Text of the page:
It depends on what you want to do. At the graduate level, many electrical engineers in signal processing, communications and control have taken some functional analysis course, and courses based on A.V. Balakrishan's Applied Functional Analysis/ Luenberger's Optimization by Vector Space Methods or similar are pretty common as well as courses based on Naylor & Sell's Linear Operator Theory in Engineering and Science and a lesser extent Young's An Introduction to Hilbert Space (I have been told that undergraduates in EE at Rice use this for a bit - it is really an undergrad book). Kreyszig's Introductory functional analysis with applications is also another decent choice for undergrads. At some point though, the line between "mathematician" and "engineer" does get blurred. Its a useful course thing to know in some cases if you're an engineer whose doing research heavy in probability or control theory, especially.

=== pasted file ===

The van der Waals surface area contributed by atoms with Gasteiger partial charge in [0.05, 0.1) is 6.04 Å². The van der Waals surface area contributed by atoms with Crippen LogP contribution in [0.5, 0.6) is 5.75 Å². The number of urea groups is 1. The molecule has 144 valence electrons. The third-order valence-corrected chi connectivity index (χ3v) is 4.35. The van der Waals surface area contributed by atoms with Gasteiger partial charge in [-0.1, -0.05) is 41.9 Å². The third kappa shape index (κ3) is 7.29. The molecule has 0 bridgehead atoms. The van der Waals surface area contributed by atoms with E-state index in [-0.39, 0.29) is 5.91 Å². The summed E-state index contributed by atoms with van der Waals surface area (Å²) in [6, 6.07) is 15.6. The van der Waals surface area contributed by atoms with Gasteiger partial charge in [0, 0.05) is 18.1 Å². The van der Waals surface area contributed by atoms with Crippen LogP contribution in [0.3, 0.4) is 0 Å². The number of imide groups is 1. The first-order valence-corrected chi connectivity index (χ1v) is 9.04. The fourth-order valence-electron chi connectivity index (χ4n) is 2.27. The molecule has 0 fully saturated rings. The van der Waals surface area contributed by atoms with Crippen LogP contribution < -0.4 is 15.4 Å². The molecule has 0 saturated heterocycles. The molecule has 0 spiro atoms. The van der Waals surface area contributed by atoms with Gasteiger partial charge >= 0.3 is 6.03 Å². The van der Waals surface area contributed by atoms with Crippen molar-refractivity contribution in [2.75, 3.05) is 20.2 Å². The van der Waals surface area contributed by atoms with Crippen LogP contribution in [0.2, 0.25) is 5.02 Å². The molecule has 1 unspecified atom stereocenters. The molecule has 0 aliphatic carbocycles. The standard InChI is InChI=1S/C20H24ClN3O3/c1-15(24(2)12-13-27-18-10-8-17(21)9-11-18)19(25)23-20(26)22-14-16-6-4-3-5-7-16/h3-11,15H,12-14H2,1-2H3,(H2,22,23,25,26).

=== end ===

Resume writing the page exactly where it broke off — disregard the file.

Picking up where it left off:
That being said, those books differ considerably from whats typically offered in a math department (usually start with something like Rudin's Functional Analysis or Conway's A Course In Functional Analysis). In math department courses, you are dealing with operators to study properties of Hilbert/Banach spaces. In contrast, in engineering, we typically have the properties of the vector spaces (usually something nice like $L^p$) and want to study the properties of operators (such as minimizing some functional or something).
All in all though, for most people, if they have to ask the question, I'd say they should probably be looking for something else to take, especially if they tend to the more applied side of things.